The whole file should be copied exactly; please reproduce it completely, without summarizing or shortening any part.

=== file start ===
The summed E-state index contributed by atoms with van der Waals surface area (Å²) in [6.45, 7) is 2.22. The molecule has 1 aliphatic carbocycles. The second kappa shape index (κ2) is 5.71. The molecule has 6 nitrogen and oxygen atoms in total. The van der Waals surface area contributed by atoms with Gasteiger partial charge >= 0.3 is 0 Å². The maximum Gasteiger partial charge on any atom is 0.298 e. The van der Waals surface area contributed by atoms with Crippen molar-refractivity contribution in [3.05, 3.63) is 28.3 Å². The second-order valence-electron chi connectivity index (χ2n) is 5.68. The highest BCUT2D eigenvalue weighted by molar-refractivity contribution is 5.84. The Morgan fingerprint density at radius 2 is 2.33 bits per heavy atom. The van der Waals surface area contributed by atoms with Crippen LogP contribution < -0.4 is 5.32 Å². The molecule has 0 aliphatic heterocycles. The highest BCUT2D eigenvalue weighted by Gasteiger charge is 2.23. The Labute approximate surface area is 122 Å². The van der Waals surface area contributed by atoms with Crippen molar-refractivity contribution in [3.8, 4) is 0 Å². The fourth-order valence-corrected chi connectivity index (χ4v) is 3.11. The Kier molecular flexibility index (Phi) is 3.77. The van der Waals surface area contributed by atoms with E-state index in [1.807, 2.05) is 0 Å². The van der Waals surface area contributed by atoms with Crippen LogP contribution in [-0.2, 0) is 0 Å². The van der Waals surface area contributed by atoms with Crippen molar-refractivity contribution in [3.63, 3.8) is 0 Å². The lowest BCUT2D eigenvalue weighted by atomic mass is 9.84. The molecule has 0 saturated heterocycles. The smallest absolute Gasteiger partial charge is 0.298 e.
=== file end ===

The summed E-state index contributed by atoms with van der Waals surface area (Å²) in [6.45, 7) is 2.22. The molecule has 1 aliphatic carbocycles. The second kappa shape index (κ2) is 5.71. The molecule has 6 nitrogen and oxygen atoms in total. The van der Waals surface area contributed by atoms with Gasteiger partial charge >= 0.3 is 0 Å². The maximum Gasteiger partial charge on any atom is 0.298 e. The van der Waals surface area contributed by atoms with Crippen molar-refractivity contribution in [3.05, 3.63) is 28.3 Å². The second-order valence-electron chi connectivity index (χ2n) is 5.68. The highest BCUT2D eigenvalue weighted by molar-refractivity contribution is 5.84. The Morgan fingerprint density at radius 2 is 2.33 bits per heavy atom. The van der Waals surface area contributed by atoms with Crippen LogP contribution < -0.4 is 5.32 Å². The molecule has 0 aliphatic heterocycles. The highest BCUT2D eigenvalue weighted by Gasteiger charge is 2.23. The Labute approximate surface area is 122 Å². The van der Waals surface area contributed by atoms with Crippen molar-refractivity contribution in [3.8, 4) is 0 Å². The fourth-order valence-corrected chi connectivity index (χ4v) is 3.11. The Kier molecular flexibility index (Phi) is 3.77. The van der Waals surface area contributed by atoms with E-state index in [1.807, 2.05) is 0 Å². The van der Waals surface area contributed by atoms with Crippen LogP contribution in [-0.2, 0) is 0 Å². The van der Waals surface area contributed by atoms with Crippen molar-refractivity contribution in [3.63, 3.8) is 0 Å². The lowest BCUT2D eigenvalue weighted by atomic mass is 9.84. The molecule has 0 saturated heterocycles. The smallest absolute Gasteiger partial charge is 0.298 e.